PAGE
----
UP until last year, little was known about how people with mental ill health across rural Scotland experience their day-to-day lives. That changed when Support in Mind Scotland joined forces with Scotland's Rural college last autumn, to carry out a survey across all parts of Scotland which asked people who experience mental ill health to explain what it's like living in rural Scotland today.

This survey, for the first time, gave hundreds of people a voice. Those experiencing mental health issues said that connecting locally is really important, and that ordinary links with people in their community play a key role in helping to overcome stigma, isolation and remoteness.

Connecting people in their communities is something that the new National Rural Mental Health Forum is seeking to do. Jim Hume, manager of the Forum for Support in Mind Scotland, said: "The research findings from the rural mental health survey now give us the evidence to help us tackle mental ill health in rural Scotland. We know that one in four Scots suffer mental ill health at some point of their lives, and now we know that tackling mental ill health in rural Scotland has its own challenges.

"Mental ill health can be more difficult to tackle in remote parts of Scotland, due to isolation, transport issues and stigma. The National Rural Mental Health Forum is in a unique position to help rural communities tackle mental ill health through the outreach of the rural organisation members of the Forum, the expertise of mental health organisation members and this ground-breaking research.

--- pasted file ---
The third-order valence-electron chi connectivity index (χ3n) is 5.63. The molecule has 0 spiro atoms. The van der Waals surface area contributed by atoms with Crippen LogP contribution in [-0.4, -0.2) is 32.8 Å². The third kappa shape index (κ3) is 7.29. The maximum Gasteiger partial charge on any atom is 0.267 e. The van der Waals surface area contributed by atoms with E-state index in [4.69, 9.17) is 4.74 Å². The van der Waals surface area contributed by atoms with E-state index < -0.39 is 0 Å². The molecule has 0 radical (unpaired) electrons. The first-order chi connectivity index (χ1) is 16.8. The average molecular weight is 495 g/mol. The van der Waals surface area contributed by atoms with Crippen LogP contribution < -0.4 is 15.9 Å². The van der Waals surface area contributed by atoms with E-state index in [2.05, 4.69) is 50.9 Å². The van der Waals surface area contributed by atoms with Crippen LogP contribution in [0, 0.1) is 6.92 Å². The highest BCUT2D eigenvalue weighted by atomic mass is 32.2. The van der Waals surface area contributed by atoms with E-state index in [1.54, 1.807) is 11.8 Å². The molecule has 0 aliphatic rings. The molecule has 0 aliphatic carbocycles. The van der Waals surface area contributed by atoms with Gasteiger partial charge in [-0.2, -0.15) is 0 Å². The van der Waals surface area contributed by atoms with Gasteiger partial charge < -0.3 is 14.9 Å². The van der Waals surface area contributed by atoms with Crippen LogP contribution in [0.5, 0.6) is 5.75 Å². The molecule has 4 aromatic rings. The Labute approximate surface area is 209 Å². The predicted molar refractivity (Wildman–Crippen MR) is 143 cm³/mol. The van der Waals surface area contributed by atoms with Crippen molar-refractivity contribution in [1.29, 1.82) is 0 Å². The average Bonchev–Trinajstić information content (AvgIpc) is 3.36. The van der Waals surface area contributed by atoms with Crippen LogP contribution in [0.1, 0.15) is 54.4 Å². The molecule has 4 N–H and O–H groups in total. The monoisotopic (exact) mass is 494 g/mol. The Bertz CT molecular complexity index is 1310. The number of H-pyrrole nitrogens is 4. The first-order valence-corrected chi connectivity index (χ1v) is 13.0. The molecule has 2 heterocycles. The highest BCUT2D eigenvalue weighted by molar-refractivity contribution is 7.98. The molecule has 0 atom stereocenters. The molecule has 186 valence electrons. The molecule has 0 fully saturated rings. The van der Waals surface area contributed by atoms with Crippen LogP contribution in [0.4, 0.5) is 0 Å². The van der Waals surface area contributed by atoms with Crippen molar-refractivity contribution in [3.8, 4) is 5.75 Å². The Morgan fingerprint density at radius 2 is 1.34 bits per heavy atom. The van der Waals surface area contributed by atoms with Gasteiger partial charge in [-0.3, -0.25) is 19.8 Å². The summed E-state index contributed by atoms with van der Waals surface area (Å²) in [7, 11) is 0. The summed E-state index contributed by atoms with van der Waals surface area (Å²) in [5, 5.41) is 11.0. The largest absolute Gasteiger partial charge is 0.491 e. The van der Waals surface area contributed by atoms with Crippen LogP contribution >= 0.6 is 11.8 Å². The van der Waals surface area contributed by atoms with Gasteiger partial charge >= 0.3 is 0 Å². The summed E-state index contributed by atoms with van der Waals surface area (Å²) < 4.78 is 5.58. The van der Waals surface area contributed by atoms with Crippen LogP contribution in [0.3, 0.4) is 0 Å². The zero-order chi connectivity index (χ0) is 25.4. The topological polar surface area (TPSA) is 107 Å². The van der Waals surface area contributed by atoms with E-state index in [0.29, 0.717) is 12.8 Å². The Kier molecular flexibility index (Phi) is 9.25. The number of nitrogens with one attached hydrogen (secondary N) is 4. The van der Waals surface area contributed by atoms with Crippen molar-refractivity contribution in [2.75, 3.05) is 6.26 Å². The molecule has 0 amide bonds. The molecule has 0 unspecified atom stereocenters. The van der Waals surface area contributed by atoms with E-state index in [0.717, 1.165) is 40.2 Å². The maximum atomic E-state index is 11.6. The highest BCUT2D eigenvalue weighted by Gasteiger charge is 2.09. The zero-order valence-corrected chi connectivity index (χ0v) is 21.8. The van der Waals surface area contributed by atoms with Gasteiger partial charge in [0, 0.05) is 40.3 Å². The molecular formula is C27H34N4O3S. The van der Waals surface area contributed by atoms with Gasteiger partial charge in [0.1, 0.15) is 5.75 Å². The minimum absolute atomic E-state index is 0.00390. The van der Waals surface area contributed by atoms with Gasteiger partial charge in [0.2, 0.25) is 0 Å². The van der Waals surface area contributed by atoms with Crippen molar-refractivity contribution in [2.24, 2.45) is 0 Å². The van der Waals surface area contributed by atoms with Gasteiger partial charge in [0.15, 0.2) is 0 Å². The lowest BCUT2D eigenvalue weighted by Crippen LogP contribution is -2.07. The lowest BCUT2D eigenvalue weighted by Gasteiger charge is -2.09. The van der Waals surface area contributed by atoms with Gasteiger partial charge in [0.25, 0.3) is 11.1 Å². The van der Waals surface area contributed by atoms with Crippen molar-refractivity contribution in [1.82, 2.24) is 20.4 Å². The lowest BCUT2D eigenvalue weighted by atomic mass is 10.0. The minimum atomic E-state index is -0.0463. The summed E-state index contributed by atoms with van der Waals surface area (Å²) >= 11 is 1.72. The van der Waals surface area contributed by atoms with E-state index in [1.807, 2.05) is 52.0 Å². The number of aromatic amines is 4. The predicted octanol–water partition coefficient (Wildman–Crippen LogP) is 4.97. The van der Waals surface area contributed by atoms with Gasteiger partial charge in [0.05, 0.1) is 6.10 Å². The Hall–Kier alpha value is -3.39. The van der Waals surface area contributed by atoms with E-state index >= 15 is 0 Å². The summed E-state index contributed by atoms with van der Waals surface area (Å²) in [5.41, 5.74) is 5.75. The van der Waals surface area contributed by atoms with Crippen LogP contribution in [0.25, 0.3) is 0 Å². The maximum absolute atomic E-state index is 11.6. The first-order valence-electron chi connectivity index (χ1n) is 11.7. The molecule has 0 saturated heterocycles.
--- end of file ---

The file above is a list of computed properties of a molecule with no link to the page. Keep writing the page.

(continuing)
"Mental ill health can be prevented and can be treated, especially with early intervention. The Forum and its members are keen to take action by raising awareness in rural communities and normalising talking about mental ill health."

NFU Scotland President Andrew McCornick, who sits on the National Rural Mental Health Forum said: "Studies are finally beginning to expose the real impact that the pressures of modern day farming and rural living can have on the mental health of Scotland's farmers and crofters." He went on to stress: "The survey results must act as a platform to tackle the stigma that still exists around mental health in a traditional industry like farming."

Market round-up

Harrison & Hetherington Ltd sold 170 store heifers in Lockerbie on Tuesday to a top of 282p per kg and an average of 227p, while 132 store bullocks peaked at 273p and levelled at 232.9p.

Wallets Marts sold 237 prime hoggs in Castle Douglas on Wednesday to a top of £90 per head and 190.5p per kg to average £69.60 and 172.1p (-0.5p on the week).

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